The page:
Relative clauses are expressions which describe or help specify a noun. They are very like whole sentences, having components such as verbs, subject, and so on. In English they are typically introduced with words like ‘who, which, that, whose’, called relative pronouns.
The phrase ‘the house that Jack built’ is about a particular house, so the word ‘house’ is called the ‘head’. The expression ‘that Jack built’ specifies which house is being referred to, it is introduced by the relative pronoun ‘that’ and has its own subject ‘Jack’ and verb ‘built’.
As in English, so in Māori, the relative clauses occur after the noun they specify. An important difference though is that Māori has no relative pronouns. This section will illustrate some of the main types of relative clause in Māori.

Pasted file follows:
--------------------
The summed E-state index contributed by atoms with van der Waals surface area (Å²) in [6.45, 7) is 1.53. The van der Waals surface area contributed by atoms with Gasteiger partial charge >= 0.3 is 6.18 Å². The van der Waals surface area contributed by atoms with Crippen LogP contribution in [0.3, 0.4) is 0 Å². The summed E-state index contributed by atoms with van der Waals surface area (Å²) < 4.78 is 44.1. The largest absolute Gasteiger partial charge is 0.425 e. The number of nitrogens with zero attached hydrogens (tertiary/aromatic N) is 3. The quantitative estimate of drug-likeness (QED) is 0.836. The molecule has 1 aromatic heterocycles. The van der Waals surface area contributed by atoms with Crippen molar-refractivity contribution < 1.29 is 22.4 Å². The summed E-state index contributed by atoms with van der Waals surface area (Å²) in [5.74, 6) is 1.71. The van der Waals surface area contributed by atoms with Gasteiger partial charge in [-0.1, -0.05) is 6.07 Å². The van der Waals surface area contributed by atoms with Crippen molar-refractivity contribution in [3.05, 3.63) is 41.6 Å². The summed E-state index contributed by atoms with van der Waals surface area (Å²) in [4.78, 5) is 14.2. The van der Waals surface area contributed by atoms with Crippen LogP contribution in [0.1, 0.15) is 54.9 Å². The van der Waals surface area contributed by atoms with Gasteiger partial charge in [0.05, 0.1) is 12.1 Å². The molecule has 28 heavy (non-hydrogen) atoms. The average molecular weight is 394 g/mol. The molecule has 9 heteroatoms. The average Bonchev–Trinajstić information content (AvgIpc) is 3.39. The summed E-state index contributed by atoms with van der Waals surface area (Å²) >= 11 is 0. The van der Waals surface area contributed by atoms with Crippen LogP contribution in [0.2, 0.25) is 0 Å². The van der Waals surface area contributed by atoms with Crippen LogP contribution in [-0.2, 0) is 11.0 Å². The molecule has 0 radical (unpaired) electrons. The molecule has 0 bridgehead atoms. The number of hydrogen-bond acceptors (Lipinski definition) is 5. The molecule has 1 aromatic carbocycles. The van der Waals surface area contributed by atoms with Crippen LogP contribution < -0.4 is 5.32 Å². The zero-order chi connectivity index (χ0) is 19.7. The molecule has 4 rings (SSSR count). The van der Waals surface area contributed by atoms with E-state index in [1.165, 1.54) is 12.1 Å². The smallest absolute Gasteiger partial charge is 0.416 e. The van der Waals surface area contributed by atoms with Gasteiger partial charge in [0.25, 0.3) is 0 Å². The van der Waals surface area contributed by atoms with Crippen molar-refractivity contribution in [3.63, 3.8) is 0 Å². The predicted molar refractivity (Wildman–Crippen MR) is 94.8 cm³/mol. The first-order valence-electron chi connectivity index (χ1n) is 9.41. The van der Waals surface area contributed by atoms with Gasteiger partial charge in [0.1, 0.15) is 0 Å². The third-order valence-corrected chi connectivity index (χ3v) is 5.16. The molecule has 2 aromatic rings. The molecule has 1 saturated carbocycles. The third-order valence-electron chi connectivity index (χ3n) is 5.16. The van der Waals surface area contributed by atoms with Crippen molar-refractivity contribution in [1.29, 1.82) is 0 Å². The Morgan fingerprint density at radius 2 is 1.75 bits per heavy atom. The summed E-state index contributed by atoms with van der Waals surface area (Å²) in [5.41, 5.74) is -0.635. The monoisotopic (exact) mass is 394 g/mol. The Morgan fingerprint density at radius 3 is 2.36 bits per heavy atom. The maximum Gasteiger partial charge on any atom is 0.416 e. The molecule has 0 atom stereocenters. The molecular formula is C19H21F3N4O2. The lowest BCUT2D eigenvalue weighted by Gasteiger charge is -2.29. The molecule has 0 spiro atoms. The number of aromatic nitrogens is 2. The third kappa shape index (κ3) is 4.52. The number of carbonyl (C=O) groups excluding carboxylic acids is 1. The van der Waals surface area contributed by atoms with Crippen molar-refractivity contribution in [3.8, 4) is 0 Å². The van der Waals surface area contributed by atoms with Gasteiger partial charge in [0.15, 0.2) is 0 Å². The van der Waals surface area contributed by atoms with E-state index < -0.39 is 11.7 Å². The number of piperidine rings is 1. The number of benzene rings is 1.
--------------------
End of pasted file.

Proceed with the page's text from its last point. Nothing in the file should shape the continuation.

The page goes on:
Ko tēnei te whare i hangaia e Haki.
This is the house which was built by Jack.
(Here the relative clause is a passive sentence.)
Ko Tūrangawaewae te marae i tū ai te hui.
Tūrangawaewae is the marae where the hui took place.
(In relative clauses about places and times, the partticle ‘ai’ very frequently follows the verb, see ‘ai’
Ko ‘Pōkarekare ana’ anake te waiata Māori e mōhio nei ia.
The only Māori song which s/he knows is ‘Pōkarekare ana’.
Ko Māui te tangata nāna i hī ake tēnei motu.
The person who fished up this island was Māui.
(In this last example, the relative clause has the form of an Agent Emphatic